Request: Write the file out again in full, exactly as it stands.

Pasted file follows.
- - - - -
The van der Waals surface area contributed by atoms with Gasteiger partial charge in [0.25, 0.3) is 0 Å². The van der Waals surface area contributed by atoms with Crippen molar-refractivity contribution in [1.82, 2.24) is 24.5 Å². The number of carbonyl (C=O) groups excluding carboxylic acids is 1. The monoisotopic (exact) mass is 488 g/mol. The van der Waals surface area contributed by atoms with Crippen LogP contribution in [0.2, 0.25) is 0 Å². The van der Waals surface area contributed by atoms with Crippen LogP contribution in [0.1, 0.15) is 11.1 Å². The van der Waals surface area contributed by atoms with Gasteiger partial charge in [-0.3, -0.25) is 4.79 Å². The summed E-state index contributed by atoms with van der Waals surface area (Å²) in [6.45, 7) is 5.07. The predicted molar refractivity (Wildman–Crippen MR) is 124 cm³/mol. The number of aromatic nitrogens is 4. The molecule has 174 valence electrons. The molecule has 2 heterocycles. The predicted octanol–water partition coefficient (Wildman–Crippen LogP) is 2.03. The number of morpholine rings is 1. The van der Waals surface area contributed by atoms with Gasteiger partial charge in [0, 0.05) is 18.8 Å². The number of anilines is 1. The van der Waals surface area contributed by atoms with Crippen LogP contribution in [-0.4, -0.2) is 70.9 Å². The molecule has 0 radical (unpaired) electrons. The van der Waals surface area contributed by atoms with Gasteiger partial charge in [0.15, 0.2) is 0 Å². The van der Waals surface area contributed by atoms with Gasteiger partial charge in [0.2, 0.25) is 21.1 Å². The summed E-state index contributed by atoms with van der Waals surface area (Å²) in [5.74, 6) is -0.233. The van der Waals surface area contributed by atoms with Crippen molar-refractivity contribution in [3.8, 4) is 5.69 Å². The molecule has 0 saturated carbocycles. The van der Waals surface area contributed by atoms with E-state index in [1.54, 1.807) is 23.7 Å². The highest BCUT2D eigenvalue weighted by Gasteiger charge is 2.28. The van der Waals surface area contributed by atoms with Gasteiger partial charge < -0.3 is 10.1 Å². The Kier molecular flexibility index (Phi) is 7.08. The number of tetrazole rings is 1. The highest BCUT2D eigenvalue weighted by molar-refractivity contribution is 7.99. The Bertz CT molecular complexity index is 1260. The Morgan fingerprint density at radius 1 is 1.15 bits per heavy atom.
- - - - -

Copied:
The van der Waals surface area contributed by atoms with Gasteiger partial charge in [0.25, 0.3) is 0 Å². The van der Waals surface area contributed by atoms with Crippen molar-refractivity contribution in [1.82, 2.24) is 24.5 Å². The number of carbonyl (C=O) groups excluding carboxylic acids is 1. The monoisotopic (exact) mass is 488 g/mol. The van der Waals surface area contributed by atoms with Crippen LogP contribution in [0.2, 0.25) is 0 Å². The van der Waals surface area contributed by atoms with Crippen LogP contribution in [0.1, 0.15) is 11.1 Å². The van der Waals surface area contributed by atoms with Gasteiger partial charge in [-0.3, -0.25) is 4.79 Å². The summed E-state index contributed by atoms with van der Waals surface area (Å²) in [6.45, 7) is 5.07. The predicted molar refractivity (Wildman–Crippen MR) is 124 cm³/mol. The number of aromatic nitrogens is 4. The molecule has 174 valence electrons. The molecule has 2 heterocycles. The predicted octanol–water partition coefficient (Wildman–Crippen LogP) is 2.03. The number of morpholine rings is 1. The van der Waals surface area contributed by atoms with Gasteiger partial charge in [0, 0.05) is 18.8 Å². The number of anilines is 1. The van der Waals surface area contributed by atoms with Crippen LogP contribution in [-0.4, -0.2) is 70.9 Å². The molecule has 0 radical (unpaired) electrons. The van der Waals surface area contributed by atoms with Gasteiger partial charge in [0.15, 0.2) is 0 Å². The van der Waals surface area contributed by atoms with Gasteiger partial charge in [0.2, 0.25) is 21.1 Å². The summed E-state index contributed by atoms with van der Waals surface area (Å²) in [5.74, 6) is -0.233. The van der Waals surface area contributed by atoms with Crippen molar-refractivity contribution in [3.8, 4) is 5.69 Å². The molecule has 0 saturated carbocycles. The van der Waals surface area contributed by atoms with E-state index in [1.54, 1.807) is 23.7 Å². The highest BCUT2D eigenvalue weighted by Gasteiger charge is 2.28. The van der Waals surface area contributed by atoms with Gasteiger partial charge < -0.3 is 10.1 Å². The Kier molecular flexibility index (Phi) is 7.08. The number of tetrazole rings is 1. The highest BCUT2D eigenvalue weighted by molar-refractivity contribution is 7.99. The Bertz CT molecular complexity index is 1260. The Morgan fingerprint density at radius 1 is 1.15 bits per heavy atom.